BAUHAUS Museum Dessau: A new destination in BauhausLand
THE VIEW FROM THE DIRECTOR’s CHAIR
An armchair, a dress, and a collage: Many of the objects on display at the new Bauhaus Museum Dessau have never been seen in public before. That is why the museum opening on September 8th is one of the major highlights of the celebrations marking the 100th birthday of the Bauhaus design movement.
Like a soaring steel frame encased in glass, the building itself is eye-catching. Looking through the glass facade, Dessau’s city park is visible in one direction and the city center in the other; visitors feel part of the urban environment. Designed by addenda architects, the Barcelona-based firm, the Bauhaus Museum Dessau holds almost 50,000 objects, making it the world’s second-largest Bauhaus collection. To find out more, we caught up with Claudia Perren, the Director of the Bauhaus Dessau Foundation.
CLAUDIA PERREN’s FAVORITES
Although some think of modernist architecture and building when they hear the word Bauhaus, the movement influenced design from fashion to furniture. “One example on display that I love is the Bauhaus dress, designed by Grete Reichart back in 1928, made from wool and white synthetic silk,” says Perren. Then, there is the legendary “ti 60” dressing table, designed by Marcel Breuer in 1926. “This was probably in the home of the painter and professor, Moholy-Nagy, when he lived in the nearby Masters’ Houses.”
Set on the museum’s upper floor, the so-called Black Box is a showcase for the collection. Here, significant objects include a collage called “The Glass Skyscraper” by Mies van der Rohe: “This reflects the start of a new, modern era.” By contrast, “The View” is a simple wood engraving published by Josef Albers in 1933. And there are also familiar classics, such as the armchair designed by Mies van der Rohe: “It belongs to a group of tubular steel furniture that was probably exhibited in the residential building designed by Mies at the 1927 Weissenhof exhibition in Stuttgart.”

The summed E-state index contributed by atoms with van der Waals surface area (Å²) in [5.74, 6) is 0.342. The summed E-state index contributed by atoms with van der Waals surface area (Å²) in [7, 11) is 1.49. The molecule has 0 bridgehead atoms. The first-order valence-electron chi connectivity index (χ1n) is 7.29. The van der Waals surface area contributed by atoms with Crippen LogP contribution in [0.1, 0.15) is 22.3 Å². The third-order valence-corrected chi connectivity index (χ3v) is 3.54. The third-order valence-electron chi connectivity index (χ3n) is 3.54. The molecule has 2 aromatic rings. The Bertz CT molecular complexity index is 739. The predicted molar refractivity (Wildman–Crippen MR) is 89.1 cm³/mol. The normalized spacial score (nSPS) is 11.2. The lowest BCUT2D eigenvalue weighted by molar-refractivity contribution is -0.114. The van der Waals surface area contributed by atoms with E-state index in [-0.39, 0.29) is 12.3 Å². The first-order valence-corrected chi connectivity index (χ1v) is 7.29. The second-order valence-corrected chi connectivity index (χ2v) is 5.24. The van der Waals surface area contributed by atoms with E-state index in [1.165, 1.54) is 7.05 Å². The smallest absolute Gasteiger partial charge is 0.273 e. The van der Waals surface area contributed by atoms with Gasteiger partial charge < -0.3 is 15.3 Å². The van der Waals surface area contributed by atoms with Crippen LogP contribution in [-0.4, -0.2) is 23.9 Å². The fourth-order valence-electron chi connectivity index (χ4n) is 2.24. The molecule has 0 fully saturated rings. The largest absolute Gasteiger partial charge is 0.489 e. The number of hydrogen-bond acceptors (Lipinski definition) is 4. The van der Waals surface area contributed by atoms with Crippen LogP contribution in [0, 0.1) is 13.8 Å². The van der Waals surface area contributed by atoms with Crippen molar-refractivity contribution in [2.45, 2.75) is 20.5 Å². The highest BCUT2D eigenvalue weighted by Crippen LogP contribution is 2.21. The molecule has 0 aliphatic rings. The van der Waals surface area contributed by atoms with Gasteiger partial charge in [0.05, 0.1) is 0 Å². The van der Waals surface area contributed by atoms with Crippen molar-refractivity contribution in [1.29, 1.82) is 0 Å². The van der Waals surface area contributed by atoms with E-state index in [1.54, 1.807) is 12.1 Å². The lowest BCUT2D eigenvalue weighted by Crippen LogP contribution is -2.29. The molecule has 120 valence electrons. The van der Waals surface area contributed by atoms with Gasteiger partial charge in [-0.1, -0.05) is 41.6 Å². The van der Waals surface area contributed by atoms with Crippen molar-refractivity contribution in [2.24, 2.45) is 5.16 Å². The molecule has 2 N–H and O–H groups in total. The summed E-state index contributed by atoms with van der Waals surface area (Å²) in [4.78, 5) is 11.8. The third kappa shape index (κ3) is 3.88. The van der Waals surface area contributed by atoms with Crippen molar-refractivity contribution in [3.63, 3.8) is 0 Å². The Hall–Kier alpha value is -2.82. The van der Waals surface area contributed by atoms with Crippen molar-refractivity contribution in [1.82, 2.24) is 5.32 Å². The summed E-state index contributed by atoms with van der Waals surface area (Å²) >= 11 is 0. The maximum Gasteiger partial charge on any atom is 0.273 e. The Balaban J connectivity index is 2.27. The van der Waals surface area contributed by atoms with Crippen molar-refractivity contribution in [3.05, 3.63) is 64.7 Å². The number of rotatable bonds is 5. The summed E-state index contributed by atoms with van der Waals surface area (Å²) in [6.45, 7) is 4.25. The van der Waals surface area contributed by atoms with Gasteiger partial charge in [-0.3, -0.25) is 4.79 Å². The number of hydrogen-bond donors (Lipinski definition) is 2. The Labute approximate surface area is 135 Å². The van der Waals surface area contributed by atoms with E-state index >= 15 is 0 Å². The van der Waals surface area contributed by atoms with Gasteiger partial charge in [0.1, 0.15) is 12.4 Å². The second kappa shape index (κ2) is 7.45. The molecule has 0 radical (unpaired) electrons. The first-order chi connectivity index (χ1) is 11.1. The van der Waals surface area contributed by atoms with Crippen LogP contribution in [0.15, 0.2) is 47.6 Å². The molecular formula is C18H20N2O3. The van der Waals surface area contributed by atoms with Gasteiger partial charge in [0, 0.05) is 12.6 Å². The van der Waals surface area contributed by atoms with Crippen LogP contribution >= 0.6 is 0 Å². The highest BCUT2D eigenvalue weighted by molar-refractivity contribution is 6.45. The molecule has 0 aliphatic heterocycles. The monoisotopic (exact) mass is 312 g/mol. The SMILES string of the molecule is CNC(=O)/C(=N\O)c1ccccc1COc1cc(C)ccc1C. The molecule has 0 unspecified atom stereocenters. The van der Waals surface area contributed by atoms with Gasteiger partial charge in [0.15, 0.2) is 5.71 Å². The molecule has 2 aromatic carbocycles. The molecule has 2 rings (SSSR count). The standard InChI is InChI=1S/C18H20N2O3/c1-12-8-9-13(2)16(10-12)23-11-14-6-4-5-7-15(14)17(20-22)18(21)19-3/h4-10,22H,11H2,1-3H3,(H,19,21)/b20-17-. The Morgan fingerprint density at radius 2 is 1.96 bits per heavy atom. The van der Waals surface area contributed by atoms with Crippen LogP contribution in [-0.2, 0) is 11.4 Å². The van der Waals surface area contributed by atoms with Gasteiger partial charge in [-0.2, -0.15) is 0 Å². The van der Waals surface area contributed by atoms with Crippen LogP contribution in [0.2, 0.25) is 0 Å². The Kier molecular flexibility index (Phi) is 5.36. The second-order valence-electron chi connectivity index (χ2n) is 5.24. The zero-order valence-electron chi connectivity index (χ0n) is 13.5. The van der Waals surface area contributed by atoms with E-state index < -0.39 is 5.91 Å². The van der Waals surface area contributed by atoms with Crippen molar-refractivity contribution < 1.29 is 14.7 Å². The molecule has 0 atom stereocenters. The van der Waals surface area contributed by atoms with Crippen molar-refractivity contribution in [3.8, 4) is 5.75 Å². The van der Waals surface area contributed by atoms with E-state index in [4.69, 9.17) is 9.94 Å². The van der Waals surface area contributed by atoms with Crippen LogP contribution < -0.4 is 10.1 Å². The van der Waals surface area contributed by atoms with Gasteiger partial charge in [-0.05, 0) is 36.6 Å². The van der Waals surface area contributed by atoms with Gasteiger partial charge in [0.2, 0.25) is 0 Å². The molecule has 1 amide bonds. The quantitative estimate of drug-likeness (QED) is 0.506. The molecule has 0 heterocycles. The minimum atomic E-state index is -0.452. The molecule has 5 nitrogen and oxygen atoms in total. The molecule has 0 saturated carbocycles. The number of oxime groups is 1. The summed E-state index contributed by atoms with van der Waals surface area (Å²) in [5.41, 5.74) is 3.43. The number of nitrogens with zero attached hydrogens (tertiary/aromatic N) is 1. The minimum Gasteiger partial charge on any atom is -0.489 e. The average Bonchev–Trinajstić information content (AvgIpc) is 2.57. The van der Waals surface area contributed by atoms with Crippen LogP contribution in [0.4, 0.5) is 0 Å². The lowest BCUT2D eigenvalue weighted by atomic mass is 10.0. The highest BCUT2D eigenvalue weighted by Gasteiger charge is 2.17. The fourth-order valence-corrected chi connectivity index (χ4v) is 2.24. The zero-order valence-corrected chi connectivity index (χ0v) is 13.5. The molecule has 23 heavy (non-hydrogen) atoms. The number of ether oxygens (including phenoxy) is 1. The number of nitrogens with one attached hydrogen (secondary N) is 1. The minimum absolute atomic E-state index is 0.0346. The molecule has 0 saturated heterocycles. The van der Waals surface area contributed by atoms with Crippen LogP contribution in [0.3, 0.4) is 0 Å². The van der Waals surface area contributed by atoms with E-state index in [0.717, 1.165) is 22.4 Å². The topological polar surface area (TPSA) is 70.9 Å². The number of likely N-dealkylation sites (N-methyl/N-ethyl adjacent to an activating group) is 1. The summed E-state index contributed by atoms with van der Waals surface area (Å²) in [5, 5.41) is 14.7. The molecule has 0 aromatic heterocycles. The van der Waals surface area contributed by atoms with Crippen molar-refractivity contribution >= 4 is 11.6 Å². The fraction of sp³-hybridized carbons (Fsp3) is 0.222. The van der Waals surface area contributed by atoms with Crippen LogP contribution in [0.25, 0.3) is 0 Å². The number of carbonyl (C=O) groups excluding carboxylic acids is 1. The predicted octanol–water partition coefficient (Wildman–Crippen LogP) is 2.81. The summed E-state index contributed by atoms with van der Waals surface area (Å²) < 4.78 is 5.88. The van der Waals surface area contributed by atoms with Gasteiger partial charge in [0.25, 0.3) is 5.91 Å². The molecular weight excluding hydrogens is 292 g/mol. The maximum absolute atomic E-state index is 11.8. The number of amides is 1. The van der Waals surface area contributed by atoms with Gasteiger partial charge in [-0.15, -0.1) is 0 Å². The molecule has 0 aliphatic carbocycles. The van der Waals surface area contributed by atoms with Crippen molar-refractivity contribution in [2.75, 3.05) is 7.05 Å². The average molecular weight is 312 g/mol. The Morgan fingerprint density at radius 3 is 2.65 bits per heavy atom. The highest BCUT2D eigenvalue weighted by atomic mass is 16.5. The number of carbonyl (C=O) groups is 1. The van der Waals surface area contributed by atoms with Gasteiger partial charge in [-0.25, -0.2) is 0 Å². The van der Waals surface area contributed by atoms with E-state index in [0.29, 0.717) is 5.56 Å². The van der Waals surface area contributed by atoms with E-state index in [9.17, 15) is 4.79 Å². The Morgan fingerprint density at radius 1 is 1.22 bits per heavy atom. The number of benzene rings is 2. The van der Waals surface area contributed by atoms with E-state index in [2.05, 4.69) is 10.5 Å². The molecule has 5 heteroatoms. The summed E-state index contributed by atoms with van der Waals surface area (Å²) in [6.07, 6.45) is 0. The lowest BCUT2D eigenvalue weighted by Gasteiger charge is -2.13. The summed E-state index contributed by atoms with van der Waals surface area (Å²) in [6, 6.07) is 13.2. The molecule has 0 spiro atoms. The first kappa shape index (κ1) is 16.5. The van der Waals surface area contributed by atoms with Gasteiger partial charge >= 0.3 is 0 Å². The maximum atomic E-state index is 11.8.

TIPS FOR FIRST-TIMERS
So, what is the best way to explore? “Go directly to the upper floor to see the museum’s inaugural special exhibition. There are two staircases, but it is up to you, the visitor, to choose which one,” says Perren. “One staircase takes you back to 1926, the year when the Bauhaus building in Dessau opened. The other staircase leads to the 1976 room, the year when the Bauhaus Dessau collection was created in the former East Germany.” These are the two pillars of the museum’s collection. The main exhibition area is devoted to everyday life in the Bauhaus school itself.
Down on the ground floor is the “Open Stage,” a wide-open space. During the opening festival, Rita McBride‘s “Arena” will feature a “performance academy,” with dance, concerts and theater, as well as discussions and lectures. Also on this level, “Lichtspielhaus” is a dynamic lighting installation by award-winning New York artist, Lucy Raven. With different panels of colored glass, this interacts with the architecture of the building. Although this work is definitely 21st century, it references classic Bauhaus design from a century ago. The new Bauhaus Museum Dessau, along with the new Bauhaus Museum Weimar, which opened in April, are major attractions, not just for aficionados of Bauhaus, but for all visitors to Germany.
MONEY & TIME SAVING TIPS
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